What it copied from is the API. The same API is in the latest version of Linux, and will remain forever. As a rule Linux does not remove any API because that would break some application. What is copied is the minimum necessary, when Linux (and the first version of Linux libc) was written to run existing Unix applications. This is a well-known fundamental ability of Linux. You can describe that in different ways, but there's not really anything to argue about here.

E.g. same API is copied in GNU libc (which predates Linux). IIRC Linux effectively copied from API documentation (man pages).

I'm loath to say even that, due to the best part of the design of the interface between Unix kernel and applications, like gcc; "everything is a file". Fundamental file operations were standardized as part of the C programming language. My manpages suggest C89, i.e. a year or so earlier. E.g. Windows implements the same C API. However that glosses over too many fiddly bits that aren't files and/or which C didn't include in the standard, so we have to acknowledge Linux as specifically Unix-like.

Specifically the API in this "first" version of Linux is 70 system calls, their argument lists, 40 error codes... and outweighing either of those, 200 lines defining terminal controls which is just what I was thinking of when I wrote "fiddly bits". But certainly there's more later as well.

As hinted elsewhere, this is a bit of sore spot. Since it's been brought up in a Microsoft-funded "study", and then litigated for years (SCO v IBM) without any evidence. IIRC they eventually showed a few lines of code. It turned out all the "infringing IP" (which they claimed IBM added to Linux) was just some APIs. Despite multiple precedents at this point permitting the copying of APIs, aka clean-room reverse engineering.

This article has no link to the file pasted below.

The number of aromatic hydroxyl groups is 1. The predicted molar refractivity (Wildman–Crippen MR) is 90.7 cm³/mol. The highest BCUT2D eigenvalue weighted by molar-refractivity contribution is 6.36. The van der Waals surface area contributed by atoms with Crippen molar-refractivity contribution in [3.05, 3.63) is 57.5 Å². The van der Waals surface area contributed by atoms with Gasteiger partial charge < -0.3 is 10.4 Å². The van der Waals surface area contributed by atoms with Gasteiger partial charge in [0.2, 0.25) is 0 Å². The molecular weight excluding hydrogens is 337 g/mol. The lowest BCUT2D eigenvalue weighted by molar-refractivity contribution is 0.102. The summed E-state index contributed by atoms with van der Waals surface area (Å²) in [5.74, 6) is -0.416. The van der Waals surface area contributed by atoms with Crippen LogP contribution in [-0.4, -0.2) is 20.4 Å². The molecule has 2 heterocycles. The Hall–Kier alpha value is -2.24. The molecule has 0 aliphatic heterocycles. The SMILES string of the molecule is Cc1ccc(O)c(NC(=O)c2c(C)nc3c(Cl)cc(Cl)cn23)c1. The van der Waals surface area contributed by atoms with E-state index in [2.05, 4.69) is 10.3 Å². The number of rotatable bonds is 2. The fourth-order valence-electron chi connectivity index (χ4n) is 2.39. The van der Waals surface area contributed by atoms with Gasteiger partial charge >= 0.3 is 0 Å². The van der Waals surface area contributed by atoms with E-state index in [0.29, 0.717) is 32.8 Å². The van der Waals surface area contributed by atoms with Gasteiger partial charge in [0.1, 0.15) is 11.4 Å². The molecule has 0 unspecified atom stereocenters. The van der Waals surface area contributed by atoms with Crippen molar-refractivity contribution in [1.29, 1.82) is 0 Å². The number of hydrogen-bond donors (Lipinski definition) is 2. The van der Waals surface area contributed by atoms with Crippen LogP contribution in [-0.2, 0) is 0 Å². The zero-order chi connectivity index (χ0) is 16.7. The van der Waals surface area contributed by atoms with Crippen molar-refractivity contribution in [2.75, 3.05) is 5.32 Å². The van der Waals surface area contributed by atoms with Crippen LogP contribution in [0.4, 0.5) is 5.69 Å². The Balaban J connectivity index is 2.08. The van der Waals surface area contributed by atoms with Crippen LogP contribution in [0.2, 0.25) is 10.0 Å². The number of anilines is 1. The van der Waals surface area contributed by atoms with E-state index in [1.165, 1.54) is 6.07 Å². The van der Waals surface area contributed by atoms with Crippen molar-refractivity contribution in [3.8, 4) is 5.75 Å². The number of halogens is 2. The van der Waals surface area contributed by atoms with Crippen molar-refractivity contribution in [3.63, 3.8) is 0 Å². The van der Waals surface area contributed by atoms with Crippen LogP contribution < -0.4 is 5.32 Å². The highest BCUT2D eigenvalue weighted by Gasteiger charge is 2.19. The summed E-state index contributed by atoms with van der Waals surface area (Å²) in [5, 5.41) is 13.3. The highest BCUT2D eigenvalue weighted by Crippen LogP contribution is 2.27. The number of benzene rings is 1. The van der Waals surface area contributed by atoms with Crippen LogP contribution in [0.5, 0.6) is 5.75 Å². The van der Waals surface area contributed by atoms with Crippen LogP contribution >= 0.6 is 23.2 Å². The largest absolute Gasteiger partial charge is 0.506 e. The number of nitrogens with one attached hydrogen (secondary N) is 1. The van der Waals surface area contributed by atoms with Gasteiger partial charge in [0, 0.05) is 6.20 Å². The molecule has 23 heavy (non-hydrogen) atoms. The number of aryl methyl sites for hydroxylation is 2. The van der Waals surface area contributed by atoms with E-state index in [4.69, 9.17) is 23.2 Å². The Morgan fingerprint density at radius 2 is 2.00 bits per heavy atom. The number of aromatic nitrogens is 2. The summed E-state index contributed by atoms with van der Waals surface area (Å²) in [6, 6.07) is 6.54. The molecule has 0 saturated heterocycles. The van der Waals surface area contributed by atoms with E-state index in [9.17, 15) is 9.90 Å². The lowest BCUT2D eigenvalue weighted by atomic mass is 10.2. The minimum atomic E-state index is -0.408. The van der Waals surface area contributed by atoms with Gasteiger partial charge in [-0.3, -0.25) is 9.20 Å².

As mentioned by others, the relation with Minix was tighter. I believe the filesystem format was taken from Minix. Data structures are more implementation-specific than most abstract API's, and if you said "based on parts of" Minix you would not necessarily be lying.

Minix is also described as a Unix-like (or "Unix clone", which means an OS similar to Unix but not based on its code). In any sense Linux is based on Unix, the same should apply to Minix. (There are some other Unix clones too; Wikipedia lists some proprietary ones and various compatibility layers for Windows).

I'm doing a (free) operating system (just a hobby, won't be big and professional like gnu) for 386(486) AT clones. This has been brewing since april, and is starting to get ready. I'd like any feedback on things people like/dislike in minix, as my OS resembles it somewhat (same physical layout of the file-system (due to practical reasons) among other things).

I've currently ported bash(1.08) and gcc(1.40), and things seem to work. This implies that I'll get something practical within a few months, and I'd like to know what features most people would want. Any suggestions are welcome, but I won't promise I'll implement them :-)

Linus (torvalds@kruuna.helsinki.fi)

PS. Yes - it's free of any minix code, and it has a multi-threaded fs. It is NOT portable (uses 386 task switching etc), and it probably never will support anything other than AT-harddisks, as that's all I have :-(.

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What do you mean "...an API, which will never be replaced"? – Wildcard Jun 2 at 21:50
    
Yep, the Linux kernel never had any UNIX source code. See en.wikipedia.org/wiki/History_of_Unix#/media/… – Emmanuel Rosa Jun 2 at 22:25
    
I fiddled the answer a bit to explain "never replaced". The API details are para 5 - basically everything there should match the unix api. – sourcejedi Jun 2 at 23:00
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On August 25, 1991, Torvalds posted to comp.os.minix: "Hello everybody out there using minix—I'm doing a (free) operating system (just a hobby, won't be big and professional like gnu) for 386(486) AT clones. This has been brewing since April, and is starting to get ready. I'd like any feedback on things people like/dislike in minix, as my OS resembles it somewhat (same physical layout of the file-system (due to practical reasons) among other things)." – fpmurphy1 Jun 3 at 1:25
    
'it turned out all this lauded "IP" meant was the APIs which were already considered not to be under copyright' - ah, those were the days... – underscore_d Jun 4 at 1:36